U.S. President-elect Donald Trump says he wants to make America great again. But his economic policies are likely to have the opposite effect.

His attack on international trade, and especially his intention to withdraw from the Trans-Pacific Partnership, will allow China to seize the economic lead in Asia.

Trade is good for the United States as well as other nations. Not just Americans who sell products and services abroad. But Americans who buy inexpensive products and services from abroad. Trade offers especially large benefits for lower-income households, whose members gain the most from lower prices on basic goods, which act as an income boost.

Although most people win, a few people suffer disproportionately when they lose their jobs. While a good society should seek to ease their difficult transition, they should not be able to hold the rest of society hostage. A desire to share in the benefits of trade is not an argument for closing off trade.

Indeed, according to a recent study by Ball State’s Center for Bureau and Economic Research, only 13 percent of the 5.6 million manufacturing American jobs lost during the 2000s were due to trade. Automation and increasing productivity has shrunk the number of manufacturing employment worldwide. Even Trump won’t be able to bring these jobs back.

In recent years progress toward a freer international market through the World Trade Organization stalled. As a result, regional pacts, such as the pending TPP, became the new path forward. The TPP would tie together 12 countries accounting for 40 percent of global GDP.

The TPP would eliminate roughly 18,000 tariffs, cut nontariff barriers and speed customs processing. Americans would benefit disproportionately since the U.S. already has generally low tariffs and non-tariff restrictions.

Trump’s plan to kill the agreement would abandon governments that paid a high political price for following the U.S., such as Prime Minister Shinzo Abe. Washington would find it correspondingly harder to win foreign support for future initiatives.

Worse, an American commercial retreat would leave Asia open for Chinese domination. Warned U.S. Trade Representative Mike Froman, “We are the only ones who are going to be left on the sidelines as others move forward.”

The U.S. economy remains more sophisticated, innovative and transparent than China’s economy. Investors and traders in America benefit from the rule of law, democratic process and respect for human rights.

Nevertheless, geography gives China an important advantage. China already is the biggest investor and trader in the region.

Moreover, Beijing has been pushing its own trade agreements. Chinese President Xi Jinping told business leaders at a Pacific Rim summit: “China will not shut the door to the outside world but will open it even wider,” in sharp contrast to Trump’s plans.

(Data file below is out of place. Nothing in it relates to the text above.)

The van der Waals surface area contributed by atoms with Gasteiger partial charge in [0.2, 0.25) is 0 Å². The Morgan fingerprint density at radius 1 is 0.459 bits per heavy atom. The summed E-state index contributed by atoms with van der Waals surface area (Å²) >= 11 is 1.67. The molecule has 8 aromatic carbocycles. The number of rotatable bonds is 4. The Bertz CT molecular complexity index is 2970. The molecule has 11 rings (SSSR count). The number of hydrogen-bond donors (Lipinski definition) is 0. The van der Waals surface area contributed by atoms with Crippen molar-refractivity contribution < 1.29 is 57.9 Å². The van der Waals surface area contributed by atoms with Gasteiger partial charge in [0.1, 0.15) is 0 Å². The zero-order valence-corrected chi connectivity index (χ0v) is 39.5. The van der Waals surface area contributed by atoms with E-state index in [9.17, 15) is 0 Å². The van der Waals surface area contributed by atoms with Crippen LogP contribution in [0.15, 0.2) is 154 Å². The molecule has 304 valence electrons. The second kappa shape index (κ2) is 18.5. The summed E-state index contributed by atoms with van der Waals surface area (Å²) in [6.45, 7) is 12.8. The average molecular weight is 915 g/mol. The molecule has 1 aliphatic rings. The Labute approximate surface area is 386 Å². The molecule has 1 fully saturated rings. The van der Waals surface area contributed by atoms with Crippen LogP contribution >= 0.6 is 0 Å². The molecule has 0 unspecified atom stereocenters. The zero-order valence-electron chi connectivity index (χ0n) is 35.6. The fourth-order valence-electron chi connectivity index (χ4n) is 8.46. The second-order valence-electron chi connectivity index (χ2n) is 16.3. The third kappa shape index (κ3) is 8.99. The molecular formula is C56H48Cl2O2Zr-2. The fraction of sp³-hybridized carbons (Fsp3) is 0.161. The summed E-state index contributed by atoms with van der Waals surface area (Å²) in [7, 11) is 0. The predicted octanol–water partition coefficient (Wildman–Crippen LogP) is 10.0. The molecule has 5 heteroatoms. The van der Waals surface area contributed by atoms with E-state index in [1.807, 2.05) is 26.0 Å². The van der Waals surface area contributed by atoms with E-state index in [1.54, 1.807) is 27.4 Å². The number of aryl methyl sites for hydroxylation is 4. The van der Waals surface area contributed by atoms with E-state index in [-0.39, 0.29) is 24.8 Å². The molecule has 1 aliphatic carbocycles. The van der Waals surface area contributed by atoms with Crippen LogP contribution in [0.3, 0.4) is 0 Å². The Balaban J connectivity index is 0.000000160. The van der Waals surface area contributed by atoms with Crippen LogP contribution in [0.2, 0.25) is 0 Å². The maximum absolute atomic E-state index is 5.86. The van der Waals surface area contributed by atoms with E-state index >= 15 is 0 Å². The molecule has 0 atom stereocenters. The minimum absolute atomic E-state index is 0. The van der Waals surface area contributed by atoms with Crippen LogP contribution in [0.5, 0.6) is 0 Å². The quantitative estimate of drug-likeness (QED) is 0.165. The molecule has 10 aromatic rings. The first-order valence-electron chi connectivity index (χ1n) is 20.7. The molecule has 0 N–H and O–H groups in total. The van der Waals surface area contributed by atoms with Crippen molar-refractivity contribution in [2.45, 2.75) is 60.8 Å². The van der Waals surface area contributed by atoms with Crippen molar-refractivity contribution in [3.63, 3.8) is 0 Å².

China already has reached FTAs with several TPP signatories. Beijing also is pushing a Free Trade Area of the Asia-Pacific (FTAAP) and an expanded, 16-member version of ASEAN’s Regional Comprehensive Economic Partnership (RCEP).

For these Beijing, not Washington, would be choosing participants. Beijing also would be creating commercial structures and writing investment and trade rules for the world’s most dynamic economic region.

Even America’s friends will choose China. New Zealand Prime Minister John Key said that “if the United States doesn’t want to participate in free trade, Trump needs to know that other countries will.” Australian Foreign Minister Julie Bishop said the TPP’s failure “would leave a vacuum in trade deals which most certainly will be filled by others,” most notably Beijing’s FTAAP and RCEP. Malaysia and Vietnam have indicated that they will shift their attention to RCEP.

American firms may take the same position, despite the incoming president’s promise to save U.S. jobs. American businesses cannot thrive globally if they are locked in a high-cost America.

“Two-thirds of what we do (in the Asia-Pacific) ends up in another country,” General Electric’s John G. Rice told The New York Times: “So if they’re going to lower tariffs and trade barriers within that region, we’ll find ways to do more there.”

Refusing to ratify the TPP will cost Americans dearly. Economists Peter A. Petri and Michael G. Plummer concluded: “Delaying the launch of the TPP by even one year would represent a $77 billion permanent loss.” Ultimately the geopolitical cost might be even greater.

Trump has been adjusting his more controversial positions. The promise to withdraw from the TTP should join other bad ideas in the political garbage bin. If Trump wants America to be great, he should work to set American traders free.

Doug Bandow is a senior fellow at the Cato Institute, specializing in foreign policy and civil liberties.

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